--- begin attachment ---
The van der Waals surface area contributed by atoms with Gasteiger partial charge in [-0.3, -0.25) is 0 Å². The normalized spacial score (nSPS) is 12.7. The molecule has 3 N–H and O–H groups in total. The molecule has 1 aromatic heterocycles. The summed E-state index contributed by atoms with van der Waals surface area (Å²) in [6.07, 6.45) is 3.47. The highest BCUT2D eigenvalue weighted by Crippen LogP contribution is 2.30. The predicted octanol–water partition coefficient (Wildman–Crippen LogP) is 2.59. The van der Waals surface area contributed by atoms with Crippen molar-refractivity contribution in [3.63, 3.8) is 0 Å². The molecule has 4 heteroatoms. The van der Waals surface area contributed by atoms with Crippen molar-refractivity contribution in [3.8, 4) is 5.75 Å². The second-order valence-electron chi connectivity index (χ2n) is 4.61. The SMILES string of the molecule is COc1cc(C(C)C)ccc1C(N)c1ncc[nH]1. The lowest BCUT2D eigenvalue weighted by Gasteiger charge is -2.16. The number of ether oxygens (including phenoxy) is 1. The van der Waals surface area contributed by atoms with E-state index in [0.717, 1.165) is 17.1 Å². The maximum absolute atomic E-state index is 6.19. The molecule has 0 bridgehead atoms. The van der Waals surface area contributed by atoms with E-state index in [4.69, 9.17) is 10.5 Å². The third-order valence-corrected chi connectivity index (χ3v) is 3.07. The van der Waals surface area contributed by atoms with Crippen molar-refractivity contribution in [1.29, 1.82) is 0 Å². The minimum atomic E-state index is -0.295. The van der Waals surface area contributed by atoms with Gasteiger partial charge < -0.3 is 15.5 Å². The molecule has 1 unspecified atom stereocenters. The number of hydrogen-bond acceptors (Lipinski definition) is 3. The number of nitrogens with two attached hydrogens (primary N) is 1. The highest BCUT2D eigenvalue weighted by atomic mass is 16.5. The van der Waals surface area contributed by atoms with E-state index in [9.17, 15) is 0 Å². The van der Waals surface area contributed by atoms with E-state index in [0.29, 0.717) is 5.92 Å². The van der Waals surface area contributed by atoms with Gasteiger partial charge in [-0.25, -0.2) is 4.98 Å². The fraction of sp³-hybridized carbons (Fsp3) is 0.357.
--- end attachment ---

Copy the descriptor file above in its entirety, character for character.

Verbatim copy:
The van der Waals surface area contributed by atoms with Gasteiger partial charge in [-0.3, -0.25) is 0 Å². The normalized spacial score (nSPS) is 12.7. The molecule has 3 N–H and O–H groups in total. The molecule has 1 aromatic heterocycles. The summed E-state index contributed by atoms with van der Waals surface area (Å²) in [6.07, 6.45) is 3.47. The highest BCUT2D eigenvalue weighted by Crippen LogP contribution is 2.30. The predicted octanol–water partition coefficient (Wildman–Crippen LogP) is 2.59. The van der Waals surface area contributed by atoms with Crippen molar-refractivity contribution in [3.63, 3.8) is 0 Å². The molecule has 4 heteroatoms. The van der Waals surface area contributed by atoms with Crippen molar-refractivity contribution in [3.8, 4) is 5.75 Å². The second-order valence-electron chi connectivity index (χ2n) is 4.61. The SMILES string of the molecule is COc1cc(C(C)C)ccc1C(N)c1ncc[nH]1. The lowest BCUT2D eigenvalue weighted by Gasteiger charge is -2.16. The number of ether oxygens (including phenoxy) is 1. The van der Waals surface area contributed by atoms with E-state index in [0.717, 1.165) is 17.1 Å². The maximum absolute atomic E-state index is 6.19. The molecule has 0 bridgehead atoms. The van der Waals surface area contributed by atoms with E-state index in [4.69, 9.17) is 10.5 Å². The third-order valence-corrected chi connectivity index (χ3v) is 3.07. The van der Waals surface area contributed by atoms with Crippen molar-refractivity contribution in [1.29, 1.82) is 0 Å². The minimum atomic E-state index is -0.295. The van der Waals surface area contributed by atoms with Gasteiger partial charge < -0.3 is 15.5 Å². The molecule has 1 unspecified atom stereocenters. The number of hydrogen-bond acceptors (Lipinski definition) is 3. The number of nitrogens with two attached hydrogens (primary N) is 1. The highest BCUT2D eigenvalue weighted by atomic mass is 16.5. The van der Waals surface area contributed by atoms with E-state index in [9.17, 15) is 0 Å². The van der Waals surface area contributed by atoms with E-state index in [0.29, 0.717) is 5.92 Å². The van der Waals surface area contributed by atoms with Gasteiger partial charge in [-0.25, -0.2) is 4.98 Å². The fraction of sp³-hybridized carbons (Fsp3) is 0.357.